Editor’s note: For Hawaii’s Nov. 3 General Election, Civil Beat asked candidates to answer some questions about where they stand on various issues and what their priorities will be if elected.
The following came from David Alcos, Republican candidate for state House District 41, which includes Ewa, Ewa Beach, Ewa Gentry, Ewa Villages, Hoakalei and Ocean Pointe. The other candidate is Democrat Matt LoPresti.
1. Hawaii has been deeply affected by the coronavirus pandemic. Perhaps the biggest impact is to the economy and the tourism industry, which has been Hawaii’s biggest economic driver. Do you think state leaders have handled the response to the virus effectively, including the approach to testing and health care as well as the stay-at-home orders that have caused serious economic harm? What would you have done differently?
Besides keeping close tabs on COVID-19 statistics, no one has addressed how we will bring visitors in a virus-free environment. Pre-arrival testing is not 100% effective. We must protect our Hawaii residents.
2. The state budget is facing record shortfalls. How would you balance the budget? What would you cut? What would you protect?
Review the budget and figure out what we need instead of what we want.
3. What do you think should be done to diversify the economy? What would you do as an elected official to make that happen?
Implement more food production. Use agriculture to supply both residents and visitors.
4. Are you satisfied with the current plans to pay for the state’s unfunded liabilities? If not, how would you propose to meet pension and health obligations for public workers? Would you support reductions in benefits including in pension contributions for public employees in light of virus-related budget shortfalls?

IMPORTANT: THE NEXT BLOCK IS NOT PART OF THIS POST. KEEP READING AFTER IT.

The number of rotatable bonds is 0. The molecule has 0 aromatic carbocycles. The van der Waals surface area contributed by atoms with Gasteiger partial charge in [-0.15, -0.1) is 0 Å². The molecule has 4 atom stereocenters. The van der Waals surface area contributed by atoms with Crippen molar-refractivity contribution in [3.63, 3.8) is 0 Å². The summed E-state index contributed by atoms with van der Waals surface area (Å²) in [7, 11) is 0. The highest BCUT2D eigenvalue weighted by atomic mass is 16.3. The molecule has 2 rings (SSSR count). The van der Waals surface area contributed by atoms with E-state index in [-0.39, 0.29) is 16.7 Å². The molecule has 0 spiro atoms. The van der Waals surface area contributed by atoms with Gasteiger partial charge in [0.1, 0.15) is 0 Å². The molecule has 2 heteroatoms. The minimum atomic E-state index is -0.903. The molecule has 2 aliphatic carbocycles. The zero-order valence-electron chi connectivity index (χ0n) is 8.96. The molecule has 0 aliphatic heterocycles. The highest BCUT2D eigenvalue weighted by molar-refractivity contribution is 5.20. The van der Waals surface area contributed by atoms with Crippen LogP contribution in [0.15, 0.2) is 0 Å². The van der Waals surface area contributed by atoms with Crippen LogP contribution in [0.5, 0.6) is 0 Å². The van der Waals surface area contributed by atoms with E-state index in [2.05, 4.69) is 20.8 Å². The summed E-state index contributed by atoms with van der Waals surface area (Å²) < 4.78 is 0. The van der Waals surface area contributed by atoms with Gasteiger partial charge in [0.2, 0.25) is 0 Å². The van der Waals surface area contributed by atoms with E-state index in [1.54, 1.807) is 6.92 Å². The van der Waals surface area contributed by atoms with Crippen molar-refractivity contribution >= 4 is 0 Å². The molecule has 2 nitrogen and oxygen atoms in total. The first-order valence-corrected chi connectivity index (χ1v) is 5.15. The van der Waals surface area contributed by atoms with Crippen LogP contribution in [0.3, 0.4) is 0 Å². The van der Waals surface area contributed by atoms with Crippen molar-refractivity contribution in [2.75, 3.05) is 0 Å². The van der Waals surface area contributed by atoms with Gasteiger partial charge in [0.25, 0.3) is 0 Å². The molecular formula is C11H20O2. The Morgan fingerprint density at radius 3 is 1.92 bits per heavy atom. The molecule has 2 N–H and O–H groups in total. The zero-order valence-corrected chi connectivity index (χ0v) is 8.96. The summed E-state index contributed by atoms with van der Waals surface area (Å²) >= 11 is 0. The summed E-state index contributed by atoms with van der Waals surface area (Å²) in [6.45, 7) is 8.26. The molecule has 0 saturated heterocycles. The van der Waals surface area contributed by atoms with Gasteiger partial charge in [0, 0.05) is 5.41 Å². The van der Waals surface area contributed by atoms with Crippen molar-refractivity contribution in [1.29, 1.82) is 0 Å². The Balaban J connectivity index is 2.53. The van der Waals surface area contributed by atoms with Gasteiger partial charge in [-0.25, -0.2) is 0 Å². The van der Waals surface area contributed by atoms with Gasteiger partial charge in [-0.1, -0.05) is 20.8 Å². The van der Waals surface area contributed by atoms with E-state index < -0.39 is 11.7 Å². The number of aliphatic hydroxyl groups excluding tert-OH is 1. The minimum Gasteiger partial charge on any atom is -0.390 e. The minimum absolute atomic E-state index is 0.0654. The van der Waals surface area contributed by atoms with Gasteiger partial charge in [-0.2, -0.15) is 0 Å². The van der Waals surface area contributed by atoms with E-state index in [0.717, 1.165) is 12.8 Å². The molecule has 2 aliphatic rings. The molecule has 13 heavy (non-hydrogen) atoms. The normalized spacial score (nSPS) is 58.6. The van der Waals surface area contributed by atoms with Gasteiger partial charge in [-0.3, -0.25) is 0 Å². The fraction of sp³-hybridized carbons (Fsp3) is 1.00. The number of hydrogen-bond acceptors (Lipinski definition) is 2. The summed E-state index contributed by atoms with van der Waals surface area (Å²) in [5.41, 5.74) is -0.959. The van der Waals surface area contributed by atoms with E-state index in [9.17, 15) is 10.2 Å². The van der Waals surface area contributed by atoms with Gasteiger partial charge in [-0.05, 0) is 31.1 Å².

This is something we need to know more about. But I understand that we need more money in Hawaii to survive, so there should not be any income being taken away.
5. The state’s virus response effort has exposed deep rifts within the top levels of government, including between the Legislature and Gov. David Ige. He will be in office two more years, so what would you do to ensure public confidence in Hawaii’s government officials and top executives?
We need to find a way to bring back the economy while keeping our residents safe. We needed stronger guidelines for visitors. We need to make sure of sufficient personal protective equipment and that our COVID-19 case numbers are going down in our state and communities.
6. Recent deaths of citizens at the hands of police are igniting protests and calls for reform across the country, primarily aimed at preventing discrimination against people of color. How important do you see this as an issue for Hawaii? What should be done to improve policing and police accountability throughout the state? Do you support police reform efforts such as mandatory disclosure of misconduct records by police agencies and adequate funding for law enforcement oversight boards that have been established in recent years?
Everyone should be treated equally. Thankfully, there is not as much discrimination against people of color in Hawaii as in other states. But I do believe that our focus should be on what is happening here and what we can do improve situation. I also believe that to move forward we need to ensure the safety of our people and officers.